Monday, February 24, 2014

"Well, Hello There," she said blushing coquettishly...

Warning!! Long Post!!  Grab a cuppa and have a browse!

I've been absent from blogland, but with good reason.  It's been another busy month - I have no idea where it went!  February absolutely flew by.  This month, I've been skiing, in Ottawa for fun to visit my brother, in London for work but also managed to visit my parents (that was a 2100 km week of driving!!  Whew!!), and this coming week I will be absent from blogland again for a few days because of another road trip for work.  I am super happy to report that despite all this travel, I have been sewing!!

I've finished two-thirds of my first three pack of The Blushing Coquette, my Spring 2014 SWAP (post on planning can be seen here).  As a result, I can also offer you a Pattern Review!!

Pattern Review for McCalls  6436

Pattern Description:  According to McCall's website:
MISSES'/WOMEN'S SHIRTS: Loose fitting, front and back darts and front band. A: Epaulets, loops, pockets with stitched pleat and flaps. B: Pockets and flaps. C: Pockets with inverted pleat and flaps. B, C, D: Collar, collar band and pleated two piece sleeve. 

Pattern Sizing: 8-16 with A/B, C, D cup sizes, and 18W-24W, with C/D to DD-DDD cup sizes.  I made the size 16 with D cup fronts.

Did it look like the photo/drawing on the pattern envelope once you were done sewing with it? I made view D with long sleeves and without the pockets.  I think it does look like the pattern photo and line drawings.

Apparently this wrinkles after being tucked in.  My bad for photo styling points
Line Art

Were the instructions easy to follow?  Yes, they were very easy to follow.

What did you particularly like or dislike about the pattern?  This is a great pattern for basic shirt or blouse.  I particularly like that I don't have to do the FBA adjustment, it's already done for you!  Another thing I love is the two piece sleeve!  I have gym-sized upper arms (LOL), and my sleeve patterns often need to be adjusted to accommodate this - this pattern doesn't need it.  It also eliminates the continuous lap that is needed to finish a standard vent on a one piece sleeve.

Fabric Used: The pattern recommends lightweight woven fabrics, including crepe de chine, challis, charmeuse and lace.  I used a very light weight polyester satin-backed crepe with the shiny side out.

Pattern alterations or any design changes you made:  I did my standard 1/2" sway back adjustment, so I also added a centre back seam to accommodate this.  I lengthened the sleeves by 1" and I shortened the shirt by 4" after trying it on for the first fitting.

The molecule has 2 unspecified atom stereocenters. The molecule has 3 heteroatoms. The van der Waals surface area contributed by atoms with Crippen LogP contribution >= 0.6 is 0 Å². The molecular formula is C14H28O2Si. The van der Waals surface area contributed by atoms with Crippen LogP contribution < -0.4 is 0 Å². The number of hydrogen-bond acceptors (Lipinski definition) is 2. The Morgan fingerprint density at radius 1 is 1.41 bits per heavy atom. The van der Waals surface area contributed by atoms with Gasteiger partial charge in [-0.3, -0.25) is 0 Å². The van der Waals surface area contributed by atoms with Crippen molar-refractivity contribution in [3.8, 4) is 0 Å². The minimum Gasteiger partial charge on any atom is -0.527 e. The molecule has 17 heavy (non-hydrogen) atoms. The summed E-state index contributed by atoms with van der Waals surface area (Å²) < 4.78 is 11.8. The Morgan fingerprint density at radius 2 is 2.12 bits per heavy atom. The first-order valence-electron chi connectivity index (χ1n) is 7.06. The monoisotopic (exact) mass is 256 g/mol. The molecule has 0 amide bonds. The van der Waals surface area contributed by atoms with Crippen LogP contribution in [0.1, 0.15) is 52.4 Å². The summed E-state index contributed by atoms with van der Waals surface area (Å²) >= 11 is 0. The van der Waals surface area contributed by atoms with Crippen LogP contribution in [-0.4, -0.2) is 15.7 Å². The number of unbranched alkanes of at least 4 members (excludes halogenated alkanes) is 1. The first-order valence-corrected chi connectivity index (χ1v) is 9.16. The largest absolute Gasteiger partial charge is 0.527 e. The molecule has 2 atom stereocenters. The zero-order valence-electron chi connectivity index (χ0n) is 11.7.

Next time, I will cut the front side seam on size smaller as it was a bit too "blousy," and I will shorten the sleeve cap by one size (i.e. cut out the size 14 on the top of the sleeve instead of the 16).  This is to reduce the amount of fabric that needs to be eased into the armhole, and help reduce the inevitable puckering that I experienced with this slippery fabric.

Would you sew it again? Would you recommend it to others?  I would definitely sew this again, in fact, I have already cut another shirt/blouse out on the weekend - this time in the same fabric except a grey colourway.

I would also like to draw your attention to the lovely pink skirt that you see on the dressform above.  I finished it this weekend as well.  It is a self-drafted pattern out of a high quality pink polyester crepe that was absolutely lovely to work with.  I hesitate to admit it, but I couldn't find the blush pink wool crepe I had planned on using in my voluminous stash that is threatening to overtake the basement, so I actually bought this fabric last week.  Yeah, it's sort of counter-productive, I know.  Buying fabric because you can't find the stash fabric you know you have because your stash is so big. Ahem. Artistic licence required the blush pink skirt.  So...anyways...back to the details.  It is lined with a Bemberg lining in a similar shade.  It's a knee length tapered pencil skirt with a front pleat detail, and "regular" lapped back zipper closure.  Here's a better view showing the front pleat detail.  I know, I know, the waistband looks a bit sloppy but that is because I have outgrown my dressform.

That just leaves me to finish this jacket in order to complete the first 3 pack...

Another fabulous cellphone pic seen here, unlined and rumpled after being toted around in a sack while looking for the perfect lining and closure options.  I really must get my tripod issue sorted out so I can take better pictures for you!  The jacket is vintage (LOL) of a few years ago before My Great Sewing Hiatus.  I had cut it out, stitched it together and let it sit.  All it needs is the lining and the closures.  The issue now is it is a bit snug, but I think I can rectify that in a couple of ways:  1) by letting out each of the vertical seams a bit, and 2) by possibly using an exposed zipper closure on the front instead of buttons and buttonholes.  I have a few ideas, but it may take a while to track down the right zipper.

I have been really busy with both work and life in general, but I have been finding time to get my sewing "fix" in by leaving my sewing room a bit of a disaster so I can sit down and do the next step right away.  When I'm done, I turn off the machines, shut off the lights and just close the door, leaving everything ready for sewing at the next moment's notice. I'm fortunate enough to be able to do that!  Just today I spent half an hour this morning cutting interfacing and fusing it to my next blouse project (I woke up early), and another 15 minutes stitching the darts.  At lunch, I went home and spent 45 minutes stitching the blouse together, and attaching the front bands.  Not much more sewing in my near least until sewing class starts again on Saturday!

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